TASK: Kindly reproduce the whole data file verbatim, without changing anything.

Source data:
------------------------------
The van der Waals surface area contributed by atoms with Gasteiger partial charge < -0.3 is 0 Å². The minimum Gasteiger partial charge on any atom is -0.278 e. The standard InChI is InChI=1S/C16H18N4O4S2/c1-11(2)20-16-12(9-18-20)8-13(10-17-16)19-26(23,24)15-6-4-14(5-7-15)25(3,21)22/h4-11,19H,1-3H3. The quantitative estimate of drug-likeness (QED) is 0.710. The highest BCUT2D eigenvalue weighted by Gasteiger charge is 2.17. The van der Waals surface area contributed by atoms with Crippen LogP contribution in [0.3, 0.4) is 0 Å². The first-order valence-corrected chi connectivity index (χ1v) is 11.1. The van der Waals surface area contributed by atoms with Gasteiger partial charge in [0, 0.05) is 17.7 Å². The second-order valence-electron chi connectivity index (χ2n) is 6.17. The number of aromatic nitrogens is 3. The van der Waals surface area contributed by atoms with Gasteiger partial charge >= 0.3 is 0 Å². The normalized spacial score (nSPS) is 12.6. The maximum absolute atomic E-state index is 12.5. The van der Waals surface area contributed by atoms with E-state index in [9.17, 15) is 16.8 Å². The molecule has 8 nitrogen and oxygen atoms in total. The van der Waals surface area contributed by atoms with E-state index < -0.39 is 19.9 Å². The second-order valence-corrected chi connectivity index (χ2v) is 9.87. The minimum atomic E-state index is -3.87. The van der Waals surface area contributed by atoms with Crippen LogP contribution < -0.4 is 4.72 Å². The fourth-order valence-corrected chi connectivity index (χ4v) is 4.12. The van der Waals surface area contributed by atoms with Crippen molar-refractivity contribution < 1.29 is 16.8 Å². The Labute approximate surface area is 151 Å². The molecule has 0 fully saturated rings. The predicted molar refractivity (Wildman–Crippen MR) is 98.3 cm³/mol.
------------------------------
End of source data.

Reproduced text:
The van der Waals surface area contributed by atoms with Gasteiger partial charge < -0.3 is 0 Å². The minimum Gasteiger partial charge on any atom is -0.278 e. The standard InChI is InChI=1S/C16H18N4O4S2/c1-11(2)20-16-12(9-18-20)8-13(10-17-16)19-26(23,24)15-6-4-14(5-7-15)25(3,21)22/h4-11,19H,1-3H3. The quantitative estimate of drug-likeness (QED) is 0.710. The highest BCUT2D eigenvalue weighted by Gasteiger charge is 2.17. The van der Waals surface area contributed by atoms with Crippen LogP contribution in [0.3, 0.4) is 0 Å². The first-order valence-corrected chi connectivity index (χ1v) is 11.1. The van der Waals surface area contributed by atoms with Gasteiger partial charge in [0, 0.05) is 17.7 Å². The second-order valence-electron chi connectivity index (χ2n) is 6.17. The number of aromatic nitrogens is 3. The van der Waals surface area contributed by atoms with Gasteiger partial charge >= 0.3 is 0 Å². The normalized spacial score (nSPS) is 12.6. The maximum absolute atomic E-state index is 12.5. The van der Waals surface area contributed by atoms with E-state index in [9.17, 15) is 16.8 Å². The molecule has 8 nitrogen and oxygen atoms in total. The van der Waals surface area contributed by atoms with E-state index < -0.39 is 19.9 Å². The second-order valence-corrected chi connectivity index (χ2v) is 9.87. The minimum atomic E-state index is -3.87. The van der Waals surface area contributed by atoms with Crippen LogP contribution < -0.4 is 4.72 Å². The fourth-order valence-corrected chi connectivity index (χ4v) is 4.12. The van der Waals surface area contributed by atoms with Crippen molar-refractivity contribution < 1.29 is 16.8 Å². The Labute approximate surface area is 151 Å². The molecule has 0 fully saturated rings. The predicted molar refractivity (Wildman–Crippen MR) is 98.3 cm³/mol.